The 1919 Act also fell far short of the demands and expectations of the Indian people. The Indian National Congress spearheading the freedom movement described it as ‘inadequate’, ‘unsatisfactory’ and ‘disappointing’ in its Annual Session of 1919. In May 1928, an all-party conference was held in Bombay, and a committee was appointed under the chairmanship of Shri Motilal Nehru to determine the principles for a Constitution of independent India. The committee, inter alia, proposed the political status of India as being the same as that of other British dominions—Australia, Canada, South Africa—a bicameral Parliament for India, universal adult franchise, joint electorates with reservation of seats for minorities on the basis of population, and so on. As a result of disenchantment of the Indian people with the constitutional set-up under the 1919 Act, the British government held a series of Round Table Conferences with the Indian leaders. It then published a White paper in March 1933, proposing a new constitutional order for India with dyarchy at the Centre, and a responsible government in the provinces. However, the White Paper was also rejected by the people of India. Regardless of this rejection, the British Parliament passed, on 2 August 1935, the Government of India Act 1935 (the 1935 Act). This Act envisaged a federal set-up of the British provinces and the Indian princely states. It proposed to set up a bicameral federal legislature. It was to consist of an upper House, called the Council of State, and a lower House, called the House of Assembly or Federal Assembly [s 18(1) ibid][ix]. The total membership of the Council of State was not to exceed 260, of whom not more than 104 were to be the representatives of the rulers of the Indian princely states. The remaining 156 members were to be the representatives of the British provinces. Of these 156 members, six were to be nominated by the Governor-General, 75 were to be elected by Hindus and others in general constituencies, 49 by Muslims, four by Sikhs, seven by Europeans, two by Indian Christians, one by Anglo-Indians, six by women and six by Scheduled Cases [s 18(2) r/w the First Schedule, ibid][x]. They were to be elected directly from constituencies, but on a very narrow franchise. They were to remain in the Council for nine years, one-third of them retiring after every three years [s 18(4) ibid][xi]. The Council was, thus, to be a permanent chamber. The Federal Assembly was to consist of not more than 375 seats, of which not more than 125 seats were to be filled by representatives of the rulers of the Indian princely states. The remaining 250 seats were to be represented by the British provinces. These seats were to be filled by election by the members of the provincial legislative assemblies [xii] [s 18(2) r/w the First Schedule, ibid][xiii]. Thus, the elections to the Federal Assembly were to be indirect. Here also, the communal electorates were encouraged. For instance, 82 seats were given to Muslims, eight each to the Indian Christians and the Europeans, six to Sikhs and 105 were general seats. The tenure of the Federal Assembly was to be five years [s 18(5) ibid][xiv]. The eligibility for enrolment as electors for the above elections was also restricted and was dependent on taxation, property, education, government service, etc, and varied from state to state (Sixth Schedule to the 1935 Act).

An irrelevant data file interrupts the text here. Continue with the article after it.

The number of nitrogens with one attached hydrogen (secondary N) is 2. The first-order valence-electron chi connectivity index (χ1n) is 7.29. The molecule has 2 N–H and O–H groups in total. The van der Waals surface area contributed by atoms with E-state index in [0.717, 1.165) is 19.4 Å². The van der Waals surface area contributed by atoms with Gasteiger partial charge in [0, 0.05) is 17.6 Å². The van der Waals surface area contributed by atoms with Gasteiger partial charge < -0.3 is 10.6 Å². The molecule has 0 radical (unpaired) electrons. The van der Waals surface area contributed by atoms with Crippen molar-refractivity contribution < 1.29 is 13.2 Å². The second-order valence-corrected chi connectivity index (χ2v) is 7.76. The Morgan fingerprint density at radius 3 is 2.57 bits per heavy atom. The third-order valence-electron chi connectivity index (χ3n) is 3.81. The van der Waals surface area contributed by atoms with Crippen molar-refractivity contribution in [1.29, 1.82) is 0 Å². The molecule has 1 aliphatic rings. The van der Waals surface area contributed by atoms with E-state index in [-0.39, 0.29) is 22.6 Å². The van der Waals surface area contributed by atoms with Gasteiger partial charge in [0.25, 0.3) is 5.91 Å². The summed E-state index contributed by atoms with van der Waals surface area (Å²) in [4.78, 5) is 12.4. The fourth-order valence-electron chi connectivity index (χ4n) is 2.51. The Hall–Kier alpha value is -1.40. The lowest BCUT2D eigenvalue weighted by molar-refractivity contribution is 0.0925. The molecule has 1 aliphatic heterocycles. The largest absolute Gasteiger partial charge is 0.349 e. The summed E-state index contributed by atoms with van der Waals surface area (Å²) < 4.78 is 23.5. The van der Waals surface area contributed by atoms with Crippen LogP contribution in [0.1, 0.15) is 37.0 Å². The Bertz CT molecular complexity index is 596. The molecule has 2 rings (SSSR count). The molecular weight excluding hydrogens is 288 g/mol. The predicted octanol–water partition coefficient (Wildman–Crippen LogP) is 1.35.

However, the federal scheme as envisaged under the 1935 Act never came into operation and remained a provision only on paper. In fact, the Act itself had foreseen such eventuality and had made transitory provisions for transitional Indian legislature until the establishment of the proposed federation. As per that transitional arrangement, the constitutional set-up under the 1919 Act as described above was continued. The 1935 Act also provided for a legislature in every British province. Assam, Bengal, Bihar, the United Provinces, Bombay and Madras were to have bicameral legislatures, consisting of two chambers, namely, the legislative assemblies and legislative councils; the other provinces were to have a single chamber called the legislative assembly (s 60 ibid)[xv]. The strength of these assemblies and councils varied from province to province [s 61(1) r/w Fifth Schedule, ibid][xvi] Whereas the legislative councils were to be permanent chambers with one-third of their members retiring every third year, the legislative assemblies were to have a term of five years, unless dissolved earlier by the provincial governor [s 61(2) and (3) ibid][xvii].
This is the second article in a two-part series. The first part, India Votes: History of Elections in India, can be read here.
Excerpt reproduced from V.S. Rama Devi and S.K. Mendiratta's book How India Votes: Election Laws, Practice and Procedure (LexisNexis, 2007), with the permission of the publisher.
[i] Subhash C Kashyap, History of the Parliament of India (New Delhi: Shipra Publications, 2000), 55.
[ii] Section 63 of the 1919 Act.
[iii] Section 63B of the 1919 Act.
[iv] Section 63D of the 1919 Act.
[v] Section 63A of the 1919 Act.
[vi] Section 63D of the 1919 Act.
[vii] Rule VIII read with Schedule II of the Legislative Assembly/Council of State Electoral Rules under sections 23 and 64 of the 1919 Act.
[viii] A. Gwyer and M. Appadorai, Speeches and Documents on the Indian Constitution, vol 1 (New Delhi: Oxford University Press, 1957), 32–33.
[ix] Section 18 clause (1) of the 1935 Act.
[x] Section 18 clause (2) read with the First Schedule of the 1935 Act.
[xi] Section 18 clause (4) of the 1935 Act.
[xii] B. Shiva Rao, The Framing of India’s Constitution, A Study (New Delhi: Universal Law Publishing Company, 2006), 13.
[xiii] Section 18 clause (2) read with the First Schedule of the 1935 Act.
[xiv] Section 18 clause (5) of the 1935 Act.
[xv] Section 60 of the 1935 Act.
[xvi] Section 61 clause (1) read with Fifth Schedule of the 1935 Act.
[xvii] Section 61 clauses (2) and (3) of the 1935 Act.